I filmed the funeral procession. The smoke from the pyre, the faces of the people and now it was night. A night that I can never forget. No one wanted to leave. Slowly the huddled groups grew louder. "Wait here," a worker said to me. "No", I said, "I will come with you". So, on his cycle back-seat with a camera, no lights only a few lamps flickering all over, we raced from group to group - almost no image, but clear sound. The cycle wheels, the pedals and the clear voice of the workers. I still did not understand the tension that spread silently across the dark streets. When, suddenly, slogans ripped open the night sky. 100 workers appeared with flaming torches. It became obvious. They were going to burn the city.
"We know who killed him," they said. "We want justice tonight". But Niyogi, Niyogi had left behind one leader for every ten families. And, each one of those began to speak. "That's what the police and the industry wants." "That's what they expect you to do", "That's what they're waiting for". And, silently, this debate moved like the river down the streets and the little offices, through the dark huts. A decision soon got taken - split the works in two different directions. Take them away from the city. For, if you retaliate tonight, they will sweep the workers' colonies in one stroke and the crackdown will be over before sunrise. My camera rolled, focussing on a small yellow bulb. The only light amongst 50 men. Insects whizzed around the hot glass curve. Focus on the filament. Forget the grain in the picture, listen to the voices, keep rolling. This was no ordinary darkness, this was no ordinary bulb. This was no ordinary moment.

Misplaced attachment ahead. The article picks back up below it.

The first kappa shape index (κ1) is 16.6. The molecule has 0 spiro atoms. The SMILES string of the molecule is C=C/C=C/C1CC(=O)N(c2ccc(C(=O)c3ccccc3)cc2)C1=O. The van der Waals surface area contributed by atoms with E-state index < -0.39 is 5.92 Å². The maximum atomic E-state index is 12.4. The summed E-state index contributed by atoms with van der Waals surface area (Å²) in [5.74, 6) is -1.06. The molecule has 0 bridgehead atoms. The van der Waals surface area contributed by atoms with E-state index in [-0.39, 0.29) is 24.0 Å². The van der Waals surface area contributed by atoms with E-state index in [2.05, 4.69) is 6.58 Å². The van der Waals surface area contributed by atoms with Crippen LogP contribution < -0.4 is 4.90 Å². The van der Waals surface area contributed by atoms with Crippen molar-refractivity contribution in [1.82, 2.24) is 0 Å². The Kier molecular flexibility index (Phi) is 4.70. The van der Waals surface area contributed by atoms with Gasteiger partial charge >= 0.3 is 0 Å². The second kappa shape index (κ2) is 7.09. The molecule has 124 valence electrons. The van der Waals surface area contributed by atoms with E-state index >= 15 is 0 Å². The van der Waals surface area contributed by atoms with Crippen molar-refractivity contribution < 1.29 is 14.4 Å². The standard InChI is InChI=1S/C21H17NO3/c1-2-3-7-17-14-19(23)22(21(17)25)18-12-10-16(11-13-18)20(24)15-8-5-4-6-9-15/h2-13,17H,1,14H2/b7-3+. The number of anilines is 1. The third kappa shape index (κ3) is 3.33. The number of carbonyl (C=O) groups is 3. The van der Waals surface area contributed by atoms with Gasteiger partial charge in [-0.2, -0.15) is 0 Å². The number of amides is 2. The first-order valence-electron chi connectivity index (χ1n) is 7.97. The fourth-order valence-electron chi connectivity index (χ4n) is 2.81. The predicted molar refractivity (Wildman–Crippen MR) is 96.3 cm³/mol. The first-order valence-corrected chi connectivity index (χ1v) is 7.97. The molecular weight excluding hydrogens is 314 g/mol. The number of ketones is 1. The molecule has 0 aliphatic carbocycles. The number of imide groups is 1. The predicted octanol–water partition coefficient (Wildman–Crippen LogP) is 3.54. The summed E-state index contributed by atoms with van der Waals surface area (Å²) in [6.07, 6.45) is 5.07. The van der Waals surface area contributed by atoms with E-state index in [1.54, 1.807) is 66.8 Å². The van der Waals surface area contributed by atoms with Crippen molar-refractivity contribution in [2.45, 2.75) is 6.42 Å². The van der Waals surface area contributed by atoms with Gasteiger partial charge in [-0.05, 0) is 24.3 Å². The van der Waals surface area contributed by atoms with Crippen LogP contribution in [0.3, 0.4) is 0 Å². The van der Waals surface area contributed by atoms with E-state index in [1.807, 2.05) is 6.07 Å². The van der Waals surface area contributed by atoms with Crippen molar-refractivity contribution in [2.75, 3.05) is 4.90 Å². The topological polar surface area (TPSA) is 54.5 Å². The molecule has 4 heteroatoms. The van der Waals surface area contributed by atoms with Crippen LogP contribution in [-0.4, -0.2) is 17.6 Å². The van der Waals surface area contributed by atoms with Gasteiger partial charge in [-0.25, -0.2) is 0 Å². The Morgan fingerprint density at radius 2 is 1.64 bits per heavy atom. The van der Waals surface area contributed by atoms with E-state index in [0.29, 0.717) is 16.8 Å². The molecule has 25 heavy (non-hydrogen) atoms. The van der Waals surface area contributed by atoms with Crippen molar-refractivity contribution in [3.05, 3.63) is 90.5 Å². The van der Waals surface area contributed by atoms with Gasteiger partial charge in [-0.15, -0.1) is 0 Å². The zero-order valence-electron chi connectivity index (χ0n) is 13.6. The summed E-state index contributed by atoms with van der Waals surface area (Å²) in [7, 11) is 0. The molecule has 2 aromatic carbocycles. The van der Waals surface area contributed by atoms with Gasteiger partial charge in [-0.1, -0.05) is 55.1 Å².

It was strange. Everyone here was struggling to deal with his death, and yet he had no one. He had left behind an audio tape in which he had pre-recorded his last message. He knew he was going to be killed. And in that pre-recorded message, he had even named those who would kill him as well as explained why. That explanation is very relevant to Chattisgarh just now actually. Many years later I thanked him. I thanked him for calling for a filmmaker to the scene of a crime to be. After a decade in court, they sentenced the hired assassin to life. He was a poor man with a gun, who fired for a small sum of money. They acquitted those who hired him, they acquitted those responsible for the conspiracy to murder.
Again, death beckons the artist. Death has many answers. Who killed him? Why did they want to consume the forest and all that lay underneath? What was this greed that could drive someone to kill? Drop falling in ocean, everyone knows. Ocean falling in drop, the rare one knows.